So like a fool, I pull said packages off the shelves and smell them—which is completely moronic given that a dog’s sense of smell is roughly a million times more efficient than a human’s. (I Googled it, therefore it must be so). Indeed, aside from tearing open the boxes and actually sampling the morsels within, I don’t have much to go on with regard to choosing what would wow Mister Fuzzypants.

Then again, I suppose I could turn to David Muriello (The Real Deal on Dogs) who conducted perhaps one of the most bizarre taste tests on the planet. In the name of science, the man willingly and publicly appraised an assortment of dog treats, providing an impressively detailed analysis of brand name products via an 11-minute video clip sure to entertain and inform. I urge anyone in desperate need of a laugh to view it. Like me, he apparently harbors a fair amount of curiosity about the subject of dogs and their beloved treats; although I can’t imagine voluntarily subjecting myself to such culinary unpleasantness—unless, of course, some of the stuff was actually palatable.

Personally, I’m not sure that dogs even give a hoot about flavor. To me they qualify as indiscriminate eaters, cruising through the smorgasbord of life devouring pretty much anything and everything they encounter—to include Barbie doll paraphernalia, unsuspecting furniture legs, and ever-so-conspicuous chunks of carpet. Granted, not all dogs possess a penchant for consuming that which is largely inedible. But mine does. Furthermore, I’d daresay the aforementioned muttonhead is incapable of discerning a dollop of peanut butter from the remains of a freshly decapitated bird (or from a hideously decomposed bird for that matter). Indeed, he categorizes both as wholly irresistible; trusting his nose more than anything, methinks.

In light of this, perhaps the ultimate marketing strategy would be to focus on the smells that drive dogs to distraction, and to develop treats based on information gathered from the field. My dog, for one, would certainly volunteer his services in the name of giving rise to an even better dog biscuit—a smellier, more alluring sort of indulgence. That said, the pungent aroma of carnage, old shoes, musty dishcloths and fresh vomit would top his list of favorites. He’d also be impossibly drawn to the bouquet of dung—especially that of cats, rabbits and deer. Needless to say, if it were possible to capture the aforementioned scents and infuse them within bite-sized morsels for dogs, the world would be a different place—one in which an entire week might be devoted to the appreciation of dog biscuits.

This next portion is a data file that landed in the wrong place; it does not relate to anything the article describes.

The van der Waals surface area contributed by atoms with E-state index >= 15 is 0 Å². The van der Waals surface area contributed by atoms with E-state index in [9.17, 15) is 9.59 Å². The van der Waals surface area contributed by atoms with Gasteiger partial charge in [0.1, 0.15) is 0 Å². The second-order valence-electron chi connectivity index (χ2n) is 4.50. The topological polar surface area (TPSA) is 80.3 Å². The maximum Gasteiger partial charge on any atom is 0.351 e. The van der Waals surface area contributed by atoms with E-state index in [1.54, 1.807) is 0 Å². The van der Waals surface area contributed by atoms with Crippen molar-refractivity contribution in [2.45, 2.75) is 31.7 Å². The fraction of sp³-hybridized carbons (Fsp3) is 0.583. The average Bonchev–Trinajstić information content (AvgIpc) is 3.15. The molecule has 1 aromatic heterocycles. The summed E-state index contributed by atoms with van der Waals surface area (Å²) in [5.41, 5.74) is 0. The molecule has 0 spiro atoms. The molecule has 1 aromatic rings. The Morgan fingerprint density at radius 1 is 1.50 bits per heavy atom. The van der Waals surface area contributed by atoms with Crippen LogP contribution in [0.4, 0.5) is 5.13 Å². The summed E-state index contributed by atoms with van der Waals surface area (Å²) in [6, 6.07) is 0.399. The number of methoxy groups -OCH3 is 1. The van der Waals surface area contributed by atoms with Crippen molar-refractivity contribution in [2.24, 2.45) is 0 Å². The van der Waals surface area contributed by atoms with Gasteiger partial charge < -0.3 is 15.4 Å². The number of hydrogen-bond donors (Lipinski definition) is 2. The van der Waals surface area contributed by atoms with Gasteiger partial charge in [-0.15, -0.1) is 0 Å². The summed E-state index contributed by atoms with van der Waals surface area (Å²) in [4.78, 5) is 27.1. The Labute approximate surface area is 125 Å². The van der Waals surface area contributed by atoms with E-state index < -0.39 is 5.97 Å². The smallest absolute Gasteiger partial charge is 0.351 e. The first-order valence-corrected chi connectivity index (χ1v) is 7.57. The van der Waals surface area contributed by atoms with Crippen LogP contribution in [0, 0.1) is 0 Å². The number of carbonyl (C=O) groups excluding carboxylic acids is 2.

Planet Mom: It’s where I live (stocking up on tasty treats as we speak).

Copyright 2011 Melinda L. Wentzel

Comments Off on In Praise of the Dog Biscuit

Filed under Daily Chaos, Doggie Diamonds, Holiday Hokum

Dear Santa

Dear Santa,

Please believe me, oh great giver-of-gifts, I know you love my children dearly and that you’d do almost anything to make them happy this Christmas. You’re a kind and generous soul. And make no mistake about it; I’ve recognized (with the help of countless reminders) how hard my heathens have tried to be good and grateful and well-mannered these past 351 days. But in the interest of preserving what remains of my sanity, would you please give some consideration to the following bit of information?

1)    For the record, I don’t need any lizards or llamas, bats or birds, real live chicks or even eggs that will hatch. Nor do I have any desire whatsoever for an ant farm and an accompanying anteater (“…in case it breaks open and ants are crawling EVERYWHERE, Mom!”). Furthermore, I have absolutely no use for a potbellied pig or a goat for that matter. Are we perfectly clear on that? NO POTBELLIED PIG. NO GOAT. Period. Also, please ignore all future requests—maddeningly incessant as they might be—for another cat. Seriously. Perish the thought.

2)    Additionally, please take note: it is totally unnecessary to spoil my charges by spending $54 (EACH!) on flimsy pajamas that happen to match those worn by the very dolls they begged for last year. That’s simply ludicrous. Get a grip, Santa. Give Mrs. Claus a new nightie or something instead.

3)    Moreover, bear in mind that I have yet to summon the strength necessary to parent those who thirst for danger. More specifically, those who would willfully and gleefully ride a skateboard, a motorcycle or roller skates down an impossibly sheer slope. Blindfolded. On fire. During an earthquake. I have enough trouble tolerating the wretched scooters they so adore. Perhaps by next year I will have purged from memory my own horrific skateboarding disaster (i.e. the face plant I made one summer afternoon on a gravelly patch of pavement at an inordinately high rate of speed). But who could forget eight stitches? They were purple. And stubbly. And infinitely intriguing to all my friends who wanted to touch the freakish goatee I had seemingly sprouted from my chin. That being said, please refrain from delivering any of the aforementioned instruments of evil.

4)    Bratz, begone! I trust this emphatic petition is self-explanatory, oh Jolly One. Barbies, by contrast, are perfectly acceptable in this household. Besides, I find it largely disturbing that many among our sprawling Barbie community have lost heads and limbs for whatever reason. Intactness would be a welcome change.

5)    Also, if you must darken my door with all-that-makes-noise (I mean music), I beg of you that each sinful device (read: trumpet-kazoo-recorder-drum-keyboard-microphone-guitar-tambourine-maraca-like piece of idiocy) be suitably equipped with soundproofing, some sort of on/off switch or at the very least a volume control thingy. Thank you, in advance.

6)    Also, kindly be advised that my humble abode lacks the space necessary to house the grand and glorious, five-story kitty hotel that my kids have been whining about since the middle of summer. Honestly, it is outlandishly opulent, highly impractical and offensively massive. If you so much as think about bestowing such a monstrosity upon us, I will have no choice but to forego the cookies next year. You can count on broccoli instead, you silly little elfin man.